Why? 3/4 people do it on their own and then there's the yo-yo effect
- With Yo-Yo diets you end up with less lean muscle each time, lowering your resting metabolism
Our metabolism is broken down to:
- Resting Metabolic Rate (60-65% of your daily Energy expended)
- Thermogenic effect of food (~10% of kcal)
- Actively burning calories (exercise)
Clearly, if I were to put my money on the biggest contributor to weight management, I’d go with RMR. The goal here is to increase lean body mass (stimulate muscle).
95% of Diets DON'T WORK
Fat mobilization depends on hormone-sensitive lipase. Insulin blocks insulin-sensitive lipase in adipocytes (fat cells). In other words, fat goes in and doesn’t come out.
We may overeat because our fat cells are dysregulated where they are accumulating energy and we have no way of accessing it because insulin is chronically high. With this reasoning, we can starve an obese person but we won’t address or fix the cause.
“So what do I do?”
- Schedule a consulation with our team and we can establish a game plan!
Insulin & fat cell dysregulation
Fructose & Obesity
Fructose may arguably be the biggest contributor to obesity. Here we’ll highlight how the monosaccarride does so much damage:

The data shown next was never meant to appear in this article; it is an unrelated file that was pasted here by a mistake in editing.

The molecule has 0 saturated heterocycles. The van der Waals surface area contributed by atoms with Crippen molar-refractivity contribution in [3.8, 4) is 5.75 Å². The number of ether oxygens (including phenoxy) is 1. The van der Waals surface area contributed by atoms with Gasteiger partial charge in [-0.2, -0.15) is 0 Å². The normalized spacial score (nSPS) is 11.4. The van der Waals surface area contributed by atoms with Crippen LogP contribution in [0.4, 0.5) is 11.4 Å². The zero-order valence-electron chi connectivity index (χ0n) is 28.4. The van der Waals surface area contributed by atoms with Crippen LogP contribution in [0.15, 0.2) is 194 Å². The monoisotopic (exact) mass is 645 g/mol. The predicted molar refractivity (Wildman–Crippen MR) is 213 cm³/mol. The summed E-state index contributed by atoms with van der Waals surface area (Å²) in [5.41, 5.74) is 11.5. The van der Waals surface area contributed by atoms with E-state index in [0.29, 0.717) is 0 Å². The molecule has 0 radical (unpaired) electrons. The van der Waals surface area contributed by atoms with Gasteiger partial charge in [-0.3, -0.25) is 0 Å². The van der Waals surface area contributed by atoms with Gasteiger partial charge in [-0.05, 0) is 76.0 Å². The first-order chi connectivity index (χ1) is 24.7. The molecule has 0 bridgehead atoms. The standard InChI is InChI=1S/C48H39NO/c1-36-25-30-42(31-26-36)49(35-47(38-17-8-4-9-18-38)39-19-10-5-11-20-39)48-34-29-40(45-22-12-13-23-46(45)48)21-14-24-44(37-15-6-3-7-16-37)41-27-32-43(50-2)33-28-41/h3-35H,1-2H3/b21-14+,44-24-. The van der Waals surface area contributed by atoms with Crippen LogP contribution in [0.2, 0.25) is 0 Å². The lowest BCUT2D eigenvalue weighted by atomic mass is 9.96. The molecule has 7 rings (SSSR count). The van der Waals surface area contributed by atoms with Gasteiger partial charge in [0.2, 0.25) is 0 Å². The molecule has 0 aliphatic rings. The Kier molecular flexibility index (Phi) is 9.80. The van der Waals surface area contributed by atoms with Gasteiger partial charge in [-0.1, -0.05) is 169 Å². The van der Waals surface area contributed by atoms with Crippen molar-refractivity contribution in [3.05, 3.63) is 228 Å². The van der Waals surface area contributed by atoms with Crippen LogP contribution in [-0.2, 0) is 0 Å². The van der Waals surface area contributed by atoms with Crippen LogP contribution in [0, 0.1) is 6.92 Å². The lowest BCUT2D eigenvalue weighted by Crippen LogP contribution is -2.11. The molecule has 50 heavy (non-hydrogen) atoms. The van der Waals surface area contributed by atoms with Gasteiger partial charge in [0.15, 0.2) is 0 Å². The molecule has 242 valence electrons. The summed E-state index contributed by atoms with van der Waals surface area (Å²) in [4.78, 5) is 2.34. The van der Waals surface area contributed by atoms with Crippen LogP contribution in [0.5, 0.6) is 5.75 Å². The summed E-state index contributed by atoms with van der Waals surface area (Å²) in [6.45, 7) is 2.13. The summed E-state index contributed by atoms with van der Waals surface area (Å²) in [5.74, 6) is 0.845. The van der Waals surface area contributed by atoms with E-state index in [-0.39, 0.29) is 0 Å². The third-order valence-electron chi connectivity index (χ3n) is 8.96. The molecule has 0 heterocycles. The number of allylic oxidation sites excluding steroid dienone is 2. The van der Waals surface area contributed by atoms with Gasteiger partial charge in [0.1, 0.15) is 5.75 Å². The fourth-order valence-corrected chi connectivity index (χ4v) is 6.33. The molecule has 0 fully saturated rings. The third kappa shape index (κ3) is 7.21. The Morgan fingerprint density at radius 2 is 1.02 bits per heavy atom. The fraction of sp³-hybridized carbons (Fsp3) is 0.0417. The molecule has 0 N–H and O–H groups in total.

Fructose is metabolized the same as ethanol by our liver, but it does not cross the blood-barrier, thus is not metabolized by the brain. It has been given the term: “alcohol, without the buzz.” Because it does not cross the blood-brain barrier it does not give us the same self-limiting dose of alcohol (dropping to the floor), contributing to why it is not being considered an ACUTE toxin by FDA (US) standards.
Fructose is converted to fat, especially the saturated fatty acid palmitate, increasing LDL
Note: fructose is stored as fat, not glycogen as glucose is
This fat accumulates in the liver and insulin resistance and metabolic syndrome follows
Fructose is a “chronic poison” because of these pathways:
- The production of citrate converts to acetyl CoA, leading to LDL buildup, contributing to obesity, leading to dyslipidemia (unhealthy amounts of fat in our blood)
- Production of the cytokine JNK-1creates inflammation
- De Nova lipogenesis--leading to non-alcoholic fatty liver (steatosis)
- It Inhibits glucose uptake in skeletal muscle, leading to insulin resistance
- Insulin blocks leptin from reaching the brain, so we experience hunger
- Uric acid (bi-product) buildup inhibits nitric oxide, leading to Hypertension
- Oxidative stress that accelerates kidney disease, causing microvascular lesions